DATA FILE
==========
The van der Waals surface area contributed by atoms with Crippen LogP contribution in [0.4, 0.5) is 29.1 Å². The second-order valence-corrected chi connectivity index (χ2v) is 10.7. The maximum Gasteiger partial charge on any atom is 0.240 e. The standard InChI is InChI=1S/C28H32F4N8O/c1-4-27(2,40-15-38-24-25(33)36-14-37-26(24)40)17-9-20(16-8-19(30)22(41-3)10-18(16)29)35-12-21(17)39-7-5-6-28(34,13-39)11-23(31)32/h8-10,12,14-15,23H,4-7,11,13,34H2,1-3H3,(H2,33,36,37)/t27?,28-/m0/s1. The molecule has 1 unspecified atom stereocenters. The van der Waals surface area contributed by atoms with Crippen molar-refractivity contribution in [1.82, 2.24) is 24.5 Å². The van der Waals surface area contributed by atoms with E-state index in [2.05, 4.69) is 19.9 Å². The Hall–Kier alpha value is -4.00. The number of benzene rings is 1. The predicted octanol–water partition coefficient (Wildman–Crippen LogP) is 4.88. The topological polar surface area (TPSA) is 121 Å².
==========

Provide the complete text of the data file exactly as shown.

The van der Waals surface area contributed by atoms with Crippen LogP contribution in [0.4, 0.5) is 29.1 Å². The second-order valence-corrected chi connectivity index (χ2v) is 10.7. The maximum Gasteiger partial charge on any atom is 0.240 e. The standard InChI is InChI=1S/C28H32F4N8O/c1-4-27(2,40-15-38-24-25(33)36-14-37-26(24)40)17-9-20(16-8-19(30)22(41-3)10-18(16)29)35-12-21(17)39-7-5-6-28(34,13-39)11-23(31)32/h8-10,12,14-15,23H,4-7,11,13,34H2,1-3H3,(H2,33,36,37)/t27?,28-/m0/s1. The molecule has 1 unspecified atom stereocenters. The van der Waals surface area contributed by atoms with Crippen molar-refractivity contribution in [1.82, 2.24) is 24.5 Å². The van der Waals surface area contributed by atoms with E-state index in [2.05, 4.69) is 19.9 Å². The Hall–Kier alpha value is -4.00. The number of benzene rings is 1. The predicted octanol–water partition coefficient (Wildman–Crippen LogP) is 4.88. The topological polar surface area (TPSA) is 121 Å².